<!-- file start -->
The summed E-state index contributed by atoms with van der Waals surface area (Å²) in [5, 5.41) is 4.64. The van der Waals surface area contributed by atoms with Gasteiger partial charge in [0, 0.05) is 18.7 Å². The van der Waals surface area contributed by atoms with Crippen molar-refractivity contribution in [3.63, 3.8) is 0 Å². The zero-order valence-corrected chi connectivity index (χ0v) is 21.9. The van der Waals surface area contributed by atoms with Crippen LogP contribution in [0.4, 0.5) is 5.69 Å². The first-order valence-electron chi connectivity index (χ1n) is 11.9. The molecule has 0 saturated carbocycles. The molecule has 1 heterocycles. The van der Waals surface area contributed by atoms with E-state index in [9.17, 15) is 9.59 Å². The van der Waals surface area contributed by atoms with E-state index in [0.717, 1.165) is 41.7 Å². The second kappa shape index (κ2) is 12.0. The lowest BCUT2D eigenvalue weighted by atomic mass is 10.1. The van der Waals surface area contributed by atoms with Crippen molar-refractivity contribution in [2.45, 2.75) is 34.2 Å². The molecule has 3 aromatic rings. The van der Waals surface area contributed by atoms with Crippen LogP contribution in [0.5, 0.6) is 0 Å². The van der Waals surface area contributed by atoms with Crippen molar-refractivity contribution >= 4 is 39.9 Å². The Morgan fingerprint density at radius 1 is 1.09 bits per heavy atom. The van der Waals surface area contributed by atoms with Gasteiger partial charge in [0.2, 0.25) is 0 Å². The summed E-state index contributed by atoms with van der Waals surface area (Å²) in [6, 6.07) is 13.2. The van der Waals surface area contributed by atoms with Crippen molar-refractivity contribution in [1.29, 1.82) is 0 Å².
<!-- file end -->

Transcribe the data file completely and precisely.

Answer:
The summed E-state index contributed by atoms with van der Waals surface area (Å²) in [5, 5.41) is 4.64. The van der Waals surface area contributed by atoms with Gasteiger partial charge in [0, 0.05) is 18.7 Å². The van der Waals surface area contributed by atoms with Crippen molar-refractivity contribution in [3.63, 3.8) is 0 Å². The zero-order valence-corrected chi connectivity index (χ0v) is 21.9. The van der Waals surface area contributed by atoms with Crippen LogP contribution in [0.4, 0.5) is 5.69 Å². The first-order valence-electron chi connectivity index (χ1n) is 11.9. The molecule has 0 saturated carbocycles. The molecule has 1 heterocycles. The van der Waals surface area contributed by atoms with E-state index in [9.17, 15) is 9.59 Å². The van der Waals surface area contributed by atoms with E-state index in [0.717, 1.165) is 41.7 Å². The second kappa shape index (κ2) is 12.0. The lowest BCUT2D eigenvalue weighted by atomic mass is 10.1. The van der Waals surface area contributed by atoms with Crippen molar-refractivity contribution in [2.45, 2.75) is 34.2 Å². The molecule has 3 aromatic rings. The van der Waals surface area contributed by atoms with Crippen LogP contribution in [0.5, 0.6) is 0 Å². The van der Waals surface area contributed by atoms with Crippen molar-refractivity contribution >= 4 is 39.9 Å². The Morgan fingerprint density at radius 1 is 1.09 bits per heavy atom. The van der Waals surface area contributed by atoms with Gasteiger partial charge in [0.2, 0.25) is 0 Å². The summed E-state index contributed by atoms with van der Waals surface area (Å²) in [6, 6.07) is 13.2. The van der Waals surface area contributed by atoms with Crippen molar-refractivity contribution in [1.29, 1.82) is 0 Å².